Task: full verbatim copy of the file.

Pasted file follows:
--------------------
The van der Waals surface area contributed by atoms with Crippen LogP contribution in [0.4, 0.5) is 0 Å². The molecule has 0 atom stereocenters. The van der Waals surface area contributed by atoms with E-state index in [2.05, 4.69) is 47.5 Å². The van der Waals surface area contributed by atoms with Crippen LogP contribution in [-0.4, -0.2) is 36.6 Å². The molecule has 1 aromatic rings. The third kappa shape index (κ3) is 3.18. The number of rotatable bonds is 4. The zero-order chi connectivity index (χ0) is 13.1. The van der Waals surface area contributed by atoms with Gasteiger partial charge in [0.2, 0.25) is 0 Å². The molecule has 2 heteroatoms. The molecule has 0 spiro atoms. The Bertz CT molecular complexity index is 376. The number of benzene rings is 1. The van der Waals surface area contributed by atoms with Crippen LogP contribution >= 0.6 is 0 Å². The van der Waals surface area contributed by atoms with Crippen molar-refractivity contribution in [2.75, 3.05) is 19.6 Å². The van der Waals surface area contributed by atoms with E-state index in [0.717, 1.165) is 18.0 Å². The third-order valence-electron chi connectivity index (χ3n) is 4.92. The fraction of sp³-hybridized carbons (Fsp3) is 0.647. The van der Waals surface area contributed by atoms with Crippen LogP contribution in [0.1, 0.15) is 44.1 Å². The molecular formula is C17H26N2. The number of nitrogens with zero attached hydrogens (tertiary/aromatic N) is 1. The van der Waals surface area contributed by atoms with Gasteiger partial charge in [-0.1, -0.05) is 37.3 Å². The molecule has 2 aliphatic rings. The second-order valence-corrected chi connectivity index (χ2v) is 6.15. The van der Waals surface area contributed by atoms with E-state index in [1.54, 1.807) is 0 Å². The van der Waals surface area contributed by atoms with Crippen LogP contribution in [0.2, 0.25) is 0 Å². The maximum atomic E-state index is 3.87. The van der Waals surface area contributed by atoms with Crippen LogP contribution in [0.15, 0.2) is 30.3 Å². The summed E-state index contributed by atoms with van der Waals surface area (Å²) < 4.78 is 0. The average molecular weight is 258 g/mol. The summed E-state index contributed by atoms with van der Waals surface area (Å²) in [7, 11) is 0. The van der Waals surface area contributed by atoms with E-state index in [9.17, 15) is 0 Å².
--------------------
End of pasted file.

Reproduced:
The van der Waals surface area contributed by atoms with Crippen LogP contribution in [0.4, 0.5) is 0 Å². The molecule has 0 atom stereocenters. The van der Waals surface area contributed by atoms with E-state index in [2.05, 4.69) is 47.5 Å². The van der Waals surface area contributed by atoms with Crippen LogP contribution in [-0.4, -0.2) is 36.6 Å². The molecule has 1 aromatic rings. The third kappa shape index (κ3) is 3.18. The number of rotatable bonds is 4. The zero-order chi connectivity index (χ0) is 13.1. The van der Waals surface area contributed by atoms with Gasteiger partial charge in [0.2, 0.25) is 0 Å². The molecule has 2 heteroatoms. The molecule has 0 spiro atoms. The Bertz CT molecular complexity index is 376. The number of benzene rings is 1. The van der Waals surface area contributed by atoms with Crippen LogP contribution >= 0.6 is 0 Å². The van der Waals surface area contributed by atoms with Crippen molar-refractivity contribution in [2.75, 3.05) is 19.6 Å². The van der Waals surface area contributed by atoms with E-state index in [0.717, 1.165) is 18.0 Å². The third-order valence-electron chi connectivity index (χ3n) is 4.92. The fraction of sp³-hybridized carbons (Fsp3) is 0.647. The van der Waals surface area contributed by atoms with Crippen LogP contribution in [0.1, 0.15) is 44.1 Å². The molecular formula is C17H26N2. The number of nitrogens with zero attached hydrogens (tertiary/aromatic N) is 1. The van der Waals surface area contributed by atoms with Gasteiger partial charge in [-0.1, -0.05) is 37.3 Å². The molecule has 2 aliphatic rings. The second-order valence-corrected chi connectivity index (χ2v) is 6.15. The van der Waals surface area contributed by atoms with E-state index in [1.54, 1.807) is 0 Å². The van der Waals surface area contributed by atoms with Crippen LogP contribution in [0.2, 0.25) is 0 Å². The maximum atomic E-state index is 3.87. The van der Waals surface area contributed by atoms with Crippen LogP contribution in [0.15, 0.2) is 30.3 Å². The summed E-state index contributed by atoms with van der Waals surface area (Å²) < 4.78 is 0. The average molecular weight is 258 g/mol. The summed E-state index contributed by atoms with van der Waals surface area (Å²) in [7, 11) is 0. The van der Waals surface area contributed by atoms with E-state index in [9.17, 15) is 0 Å².